The promise of hydrogen mobility in securing California’s green energy future
As a trendsetter in renewable energy initiatives, California leads the nation in establishing ambitious goals for reducing greenhouse gas emissions in the years and decades to come.
The state’s renewable portfolio standard (RPS) requires utilities and load-serving entities to obtain 60% of all retail sales from renewable energy sources by 2030, with 100% zero-carbon energy planning by 2045. Central to these initiatives is the use of clean energy sources such as natural gas, nuclear power, biomass, and renewable power like solar, wind, and hydrogen for use in homes, vehicles, portable power, and other applications.
Why transportation is a critical focus in California’s energy future
California has the highest number of registered passenger vehicles of all U.S. states. Cars, trucks, and other vehicles on California roadways account for roughly 40% of the state’s atmospheric pollution. An Executive Order penned in 2020 requires all new car sales in the state to be emissions-free by 2035. Leading automakers are investing in the design and manufacture of fuel cell electric vehicles (FCEVs) for their light, medium, and heavy-duty vehicles and oil and gas producers are looking to hydrogen as a promising fuel source for replacing gasoline and diesel-powered drivetrains.
The ABCs of FCEVs
FCEVs or fuel cell electric vehicles, use a propulsion system in which energy stored as hydrogen is converted to electricity by the fuel cell. The power is generated by an electrochemical reaction in which hydrogen molecules break apart into protons and electrons, which recombine with protons and oxygen molecules to form water and heat as the only two byproducts.
The hydrogen is stored in a tank on the vehicle similar to gas tanks used by internal combustion systems. The essential difference: FCEVs do not produce harmful tailpipe emissions, but rather only pure water and heat. Unlike electric vehicles (EVs), FCEVs afford densely-packed fuel cells that can power vehicles for over 300 miles with refueling times of less than four minutes. Only two hydrogen-powered cars are currently on the market: the Hyundai Nexo SUV and the Toyota Mirai.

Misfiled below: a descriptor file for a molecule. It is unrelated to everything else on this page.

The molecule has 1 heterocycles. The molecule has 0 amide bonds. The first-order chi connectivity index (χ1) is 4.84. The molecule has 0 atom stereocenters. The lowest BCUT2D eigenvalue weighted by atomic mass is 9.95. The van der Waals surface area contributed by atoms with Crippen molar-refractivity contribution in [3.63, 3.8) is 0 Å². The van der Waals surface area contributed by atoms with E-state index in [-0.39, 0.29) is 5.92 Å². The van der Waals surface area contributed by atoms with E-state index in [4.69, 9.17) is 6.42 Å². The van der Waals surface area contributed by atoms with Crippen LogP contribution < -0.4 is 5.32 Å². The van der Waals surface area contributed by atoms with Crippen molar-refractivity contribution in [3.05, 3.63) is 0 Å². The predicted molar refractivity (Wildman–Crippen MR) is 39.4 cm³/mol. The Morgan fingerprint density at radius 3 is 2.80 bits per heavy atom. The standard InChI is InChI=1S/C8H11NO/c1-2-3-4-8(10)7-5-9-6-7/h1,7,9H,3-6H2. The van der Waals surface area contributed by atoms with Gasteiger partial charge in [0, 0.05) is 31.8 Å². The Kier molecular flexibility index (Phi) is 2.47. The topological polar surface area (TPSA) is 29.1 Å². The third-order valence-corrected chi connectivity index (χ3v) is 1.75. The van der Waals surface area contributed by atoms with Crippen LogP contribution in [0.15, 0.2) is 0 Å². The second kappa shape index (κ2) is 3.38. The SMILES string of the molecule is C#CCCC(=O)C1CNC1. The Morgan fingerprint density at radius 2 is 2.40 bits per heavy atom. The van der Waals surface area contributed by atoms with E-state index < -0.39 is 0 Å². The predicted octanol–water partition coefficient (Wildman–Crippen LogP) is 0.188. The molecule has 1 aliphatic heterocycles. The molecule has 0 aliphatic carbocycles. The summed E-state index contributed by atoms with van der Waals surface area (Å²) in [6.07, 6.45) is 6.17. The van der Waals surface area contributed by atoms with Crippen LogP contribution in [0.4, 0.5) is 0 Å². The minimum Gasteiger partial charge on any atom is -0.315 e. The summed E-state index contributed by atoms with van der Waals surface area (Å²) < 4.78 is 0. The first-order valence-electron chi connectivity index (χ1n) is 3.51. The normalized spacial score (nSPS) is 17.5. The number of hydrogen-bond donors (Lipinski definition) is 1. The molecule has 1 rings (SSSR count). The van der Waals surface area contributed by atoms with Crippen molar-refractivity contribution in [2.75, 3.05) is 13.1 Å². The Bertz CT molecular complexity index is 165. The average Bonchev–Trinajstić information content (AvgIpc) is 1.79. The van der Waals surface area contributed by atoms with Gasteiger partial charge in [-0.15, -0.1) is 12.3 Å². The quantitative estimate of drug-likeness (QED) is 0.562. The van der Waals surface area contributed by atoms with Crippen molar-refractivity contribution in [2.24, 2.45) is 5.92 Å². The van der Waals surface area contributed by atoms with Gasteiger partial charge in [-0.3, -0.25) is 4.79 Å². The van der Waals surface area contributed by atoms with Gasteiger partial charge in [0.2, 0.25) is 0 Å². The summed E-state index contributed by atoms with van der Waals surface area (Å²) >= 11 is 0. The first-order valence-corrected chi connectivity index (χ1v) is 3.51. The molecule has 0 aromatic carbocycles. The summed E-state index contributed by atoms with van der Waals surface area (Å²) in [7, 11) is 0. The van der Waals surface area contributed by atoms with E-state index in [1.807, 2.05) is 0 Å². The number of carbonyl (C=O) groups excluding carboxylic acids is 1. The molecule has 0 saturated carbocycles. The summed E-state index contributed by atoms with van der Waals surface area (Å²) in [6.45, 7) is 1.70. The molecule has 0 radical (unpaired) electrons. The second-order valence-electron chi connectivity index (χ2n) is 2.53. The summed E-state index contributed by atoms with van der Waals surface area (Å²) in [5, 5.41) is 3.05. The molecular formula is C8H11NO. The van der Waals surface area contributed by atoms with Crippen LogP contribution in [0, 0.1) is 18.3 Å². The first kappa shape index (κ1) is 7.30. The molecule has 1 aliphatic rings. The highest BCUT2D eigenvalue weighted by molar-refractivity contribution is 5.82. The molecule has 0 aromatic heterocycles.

Increasing numbers of auto manufacturers, petrochemical industry producers, and supply chain companies are apt to enter the market thanks to the $1.2 trillion infrastructure bill Congress signed into law in 2021. The bill provides incentives for the deployment of electric vehicle charging infrastructure, including hydrogen fueling stations, which is key to driving broad market demand and consumer acceptance. A series of television ads launched in the Spring of 2022 by the California Hydrogen Coalition was designed to promote hydrogen cars and urge the state legislature to create additional funding for hydrogen fueling stations across the state.
Collaboration holds the key to a renewable energy future for all.
The transition to hydrogen-powered mobility and the infrastructure it requires will play an increasingly vital role in California’s green energy future. California’s zero-emissions future is dependent on the collaboration of renewable energy producers, auto manufacturers, government and municipal agencies, and the environmental engineering companies that are building the infrastructure for the storage, delivery, and supply of clean hydrogen.
Contact us today to discuss your clean energy project and to learn more about how our end-to-end renewable energy projects are building a foundation for today’s and tomorrow’s green energy future.